Google, VMware Make It Easier for Businesses to Deploy ChromebooksBy Todd R. Weiss | Print
Re-Imagining Linux Platforms to Meet the Needs of Cloud Service Providers
A Google and VMware partnership will allow Windows apps to be available in the cloud so business users will have access to needed apps on Chromebooks.
The new DaaS services will be available to any existing or prospective VMware customers that want to use Chromebooks, he said. Customers can choose to run it through a public or private cloud and through a service provider or in-house.
Official pricing has not yet been announced but is likely going to be in the $30 to $50 per month range for each user, said Poonen.
Google has been busy with related Chromebook announcements in recent months. Earlier this month, Google announced its first-ever Chromebox for meetings product which brings together a desktop Chromebox along with Google Apps and Google+ Hangouts to offer an easy way for far-flung businesspeople to hold meetings with participants around the world.
The new Chromebox for meetings hardware includes an Asus Chromebox with an Intel Core i7 processor, a 1080p high-definition Webcam with a Carl Zeiss lens that supports up to 1,920 by 1,080 pixels, a combined microphone and speaker unit, and a remote control unit, according to Google. The device lets users set their meeting rooms up in minutes and manage all meeting rooms from a Web-based management console. Up to 15 people at a time can join in on a Chromebook for meetings session.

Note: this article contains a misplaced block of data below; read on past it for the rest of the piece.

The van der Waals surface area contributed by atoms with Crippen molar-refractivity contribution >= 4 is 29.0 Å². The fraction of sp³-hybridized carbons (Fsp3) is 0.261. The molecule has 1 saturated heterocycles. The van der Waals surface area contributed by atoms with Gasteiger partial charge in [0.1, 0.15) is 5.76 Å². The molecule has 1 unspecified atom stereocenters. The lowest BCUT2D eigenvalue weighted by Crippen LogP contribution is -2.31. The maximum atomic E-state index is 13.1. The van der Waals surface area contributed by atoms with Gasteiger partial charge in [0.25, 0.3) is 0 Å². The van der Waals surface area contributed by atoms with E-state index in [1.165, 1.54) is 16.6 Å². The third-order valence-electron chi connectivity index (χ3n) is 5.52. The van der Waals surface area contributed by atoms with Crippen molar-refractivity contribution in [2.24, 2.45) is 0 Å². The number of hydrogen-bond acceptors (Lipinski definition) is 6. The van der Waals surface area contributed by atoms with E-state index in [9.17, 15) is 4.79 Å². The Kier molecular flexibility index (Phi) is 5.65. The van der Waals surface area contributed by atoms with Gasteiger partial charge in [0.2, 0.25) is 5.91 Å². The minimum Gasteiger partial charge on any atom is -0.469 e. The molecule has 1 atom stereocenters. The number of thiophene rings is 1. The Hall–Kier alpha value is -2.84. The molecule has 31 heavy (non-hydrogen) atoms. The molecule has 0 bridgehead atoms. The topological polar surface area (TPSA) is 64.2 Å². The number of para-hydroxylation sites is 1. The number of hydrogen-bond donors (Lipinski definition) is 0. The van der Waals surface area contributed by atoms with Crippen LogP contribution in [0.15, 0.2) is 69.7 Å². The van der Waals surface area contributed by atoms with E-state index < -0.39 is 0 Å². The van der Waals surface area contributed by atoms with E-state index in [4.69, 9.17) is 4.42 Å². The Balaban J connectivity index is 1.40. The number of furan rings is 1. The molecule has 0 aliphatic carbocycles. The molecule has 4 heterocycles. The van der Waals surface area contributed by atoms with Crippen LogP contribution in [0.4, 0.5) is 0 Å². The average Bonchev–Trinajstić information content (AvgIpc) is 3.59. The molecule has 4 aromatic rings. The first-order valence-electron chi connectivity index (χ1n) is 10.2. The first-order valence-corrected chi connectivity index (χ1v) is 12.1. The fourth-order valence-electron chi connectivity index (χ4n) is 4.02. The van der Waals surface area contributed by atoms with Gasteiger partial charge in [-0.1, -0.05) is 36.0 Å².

In January, Toshiba and LG Electronics unveiled new Chromebook devices at the Consumer Electronics Show, including LG's all-in-one desktop machine, called a Chromebase. The new offerings mean that eight manufacturers are now building Chromebooks around the world.
In December 2013, Dell unveiled its first-ever Chromebook that is targeted toward school students and educators, and company officials said it will release additional models in the future for consumers, small businesses and other markets. The Dell Chromebook 11 devices will include fourth-generation Intel Celeron 2955U processors, 11.6-inch screens, up to 10 hours of battery life and a 16GB embedded SSD, according to Dell. The machines will be available in two models, one with 4GB of internal DDR3 RAM, and the other with 2GB of RAM.
In June 2013, Google expanded its network of dealers for its Chromebooks by beginning to sell them through Walmart and Staples stores, raising the number of outlets for the devices to some 6,600 stores. The move added the Walmart and Staples stores to the existing Chromebook retail outlets through Best Buy and Amazon.com. Consumers are also able to purchase the machines via Staples online, while business users will be able to buy them through the Staples Advantage B2B program.
Chromebooks and their desktop brethren Chromeboxes run Google's Chrome operating system and feature a wide range of preinstalled, cloud-based Google services and products, including Google Docs and Google Calendar. Chromebooks allow users to do their work online with less need for on-machine storage for large applications and files.
In May 2013, Google began testing Chromebook-equipped store kiosks to make it easier for businesses to help their customers and employees check merchandise stock, place orders or get more information while shopping or working. The kiosks use something Google calls "Managed Public Sessions" to allow employee and customer use of the devices without the need for logging in.